# Graph Theory

A graph is simply a finite set of points(also called nodes or vertices) along with a set of pairs of points that are present in the given finite set. These pairs of points represent edges or connections between the points. The edges can possess attributes such as color, weight or distance depending on the problem.

**TERMINOLOGY**

**Degree of a vertex V**

The number of edges connected to the vertex V is called the degree of V.

**Parallel Edges **

The number of edges connected to the vertex V is called the degree of V.

**Self-Loop **

An edge starting and ending at the same vertex is called Self-Loop.

**Simple Graph**

A graph that has no parallel edges of self-loops is called a simple graph.

**Path**

A sequence of vertices such that each successive vertex is connected to the preceding vertex is called a path.

**Cycle**

A path that starts and ends at the same vertex.

**Connected Graph**

A graph that has all pairs of vertices connected by at least 1 path. In other words, for any pair of vertices (A, B), a path exists that connected A and B.

If there exists a set of vertices that are not connected to the other vertices, then this set is called a component of the graph. For example, in the image given below, each of the sub-graphs formed by nodes {2,4,5,6} and {1,3,7} are called components.

**Forest**

A graph without cycles is called a forest.

**Tree**

A connected forest is called a Tree.

**Spanning Sub-Graph**

A graph that contains all the vertices of the graph.

**Spanning Tree**

A spanning subgraph that is a tree.sub-graph that is a tree.

**Directed Graphs or di-graph**

When all the edges are directed, it is called a

**Undirected Graph**

Intuitive as it is, if traveling from node A to node B which means the same thing as traveling from node B to node A, it is an undirected graph.

**Mixed Graph**

If a graph contains both directed and undirected edges, it is called a Mixed Graph.

**REPRESENTATION**

Consider the image below:

We will discuss two ways to represent a graph in programming.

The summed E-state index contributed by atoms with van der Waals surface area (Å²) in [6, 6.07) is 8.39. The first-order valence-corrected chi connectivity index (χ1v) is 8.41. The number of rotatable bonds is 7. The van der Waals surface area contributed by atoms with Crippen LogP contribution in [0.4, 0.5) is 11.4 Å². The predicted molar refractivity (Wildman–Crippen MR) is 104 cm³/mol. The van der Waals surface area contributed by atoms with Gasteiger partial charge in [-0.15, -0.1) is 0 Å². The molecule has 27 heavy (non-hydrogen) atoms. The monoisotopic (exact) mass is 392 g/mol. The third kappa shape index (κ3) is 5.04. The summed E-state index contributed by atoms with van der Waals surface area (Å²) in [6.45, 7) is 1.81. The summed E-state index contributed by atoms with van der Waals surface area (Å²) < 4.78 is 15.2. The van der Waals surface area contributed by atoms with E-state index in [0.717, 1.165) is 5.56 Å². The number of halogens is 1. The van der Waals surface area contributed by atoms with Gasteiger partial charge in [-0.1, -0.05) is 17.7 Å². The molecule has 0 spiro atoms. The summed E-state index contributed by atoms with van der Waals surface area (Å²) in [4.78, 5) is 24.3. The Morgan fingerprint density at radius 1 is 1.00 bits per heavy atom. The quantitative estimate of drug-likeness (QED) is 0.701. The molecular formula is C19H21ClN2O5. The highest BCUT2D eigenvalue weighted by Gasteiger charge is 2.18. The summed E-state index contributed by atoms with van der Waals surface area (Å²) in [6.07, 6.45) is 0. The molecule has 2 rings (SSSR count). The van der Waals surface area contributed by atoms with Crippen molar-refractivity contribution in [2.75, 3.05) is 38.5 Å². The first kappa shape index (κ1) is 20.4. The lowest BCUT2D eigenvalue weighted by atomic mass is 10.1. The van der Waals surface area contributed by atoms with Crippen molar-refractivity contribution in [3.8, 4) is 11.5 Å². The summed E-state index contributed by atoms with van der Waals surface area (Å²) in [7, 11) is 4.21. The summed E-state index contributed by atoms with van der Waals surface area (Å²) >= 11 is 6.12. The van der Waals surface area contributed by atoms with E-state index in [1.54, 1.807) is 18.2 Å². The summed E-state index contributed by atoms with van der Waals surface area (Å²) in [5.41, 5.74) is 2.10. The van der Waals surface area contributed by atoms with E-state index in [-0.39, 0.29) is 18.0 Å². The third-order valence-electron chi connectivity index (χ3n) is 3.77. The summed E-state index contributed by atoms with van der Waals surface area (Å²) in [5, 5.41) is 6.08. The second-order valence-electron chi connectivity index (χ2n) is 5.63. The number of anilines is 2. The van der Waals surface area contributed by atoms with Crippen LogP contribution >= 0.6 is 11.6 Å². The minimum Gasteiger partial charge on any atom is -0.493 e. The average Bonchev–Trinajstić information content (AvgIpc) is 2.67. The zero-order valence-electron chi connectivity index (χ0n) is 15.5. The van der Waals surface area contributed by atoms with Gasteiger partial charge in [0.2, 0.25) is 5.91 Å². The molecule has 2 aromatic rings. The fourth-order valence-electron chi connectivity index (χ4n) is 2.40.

**Adjacency List**

In Adjacency List representation of a graph, we create an array of lists. The size of the array is the number of nodes in the graph and each list contains the nodes connected to the node it represents.

This can be represented as:

Node –> Connected Nodes

—————————————–

1 –> 3, 7

2 –> 4, 5, 6

3 –> 1

4 –> 2, 5

5 –> 2, 4

6 –> 2

7 –> 1

How do we implement in programming? Resizeable data types, like ArrayLists and Maps in Java, since we do not know the number of nodes each node is attached to, beforehand. Here is a Java implementation:

1 2 3 4 5 6 7 8 9 10 11 12 13 14 15 16 17 18 19 20 21 22 23 24 25 26 27 28 29 30 31 32 33 34 35 36 37 38 39 40 41 42 43 44 45 46 47 | import java.util.*; class AdjacencyList { static LinkedList<Integer> adjList[]; static int N; public static void main(String args[]) { N = 7; adjList = new LinkedList[N+1]; for(int i=1;i<=N;i++) adjList[i] = new LinkedList<>(); addEdge(1, 3); addEdge(7, 1); addEdge(2, 6); addEdge(2, 5); addEdge(2, 4); addEdge(4, 5); /* Nodes --> Connected Nodes ------------------------- 1 --> 7 3 2 --> 4 5 6 3 --> 1 4 --> 5 2 5 --> 4 2 6 --> 2 7 --> 1 */ for(int i=1;i<=N;i++) { Iterator<Integer> it=adjList[i].listIterator(); System.out.print(i+" --> "); while(it.hasNext()) System.out.print((int)it.next()+" "); System.out.println(); } } static void addEdge(int i, int j) { //In case of undirected graph, //i-->j and j-->i, both are possible //Hence, both the nodes are updated adjList[i].addFirst(j); adjList[j].addFirst(i); } } |

**Adjacency Matrix**

Adjacency Matrix is NxN matrix where N is the number of Nodes in the graph. Here,

A[i][j] = 1; if there is an edge between nodes i and j,

A[i][j] = 0, if there is no edge between nodes i and j.

Such a matrix is used only when the number of vertices is small. The graph given above can be represented as:

1 0 0 1 0 0 0 1

2 0 0 0 1 1 1 0

3 1 0 0 0 0 0 0

4 0 1 0 0 0 0 0

5 0 1 0 0 0 0 0

6 0 1 0 0 0 0 0

7 1 0 0 0 0 0 0

Note: In case of undirected graphs, A[i][j] = A[j][i], always.

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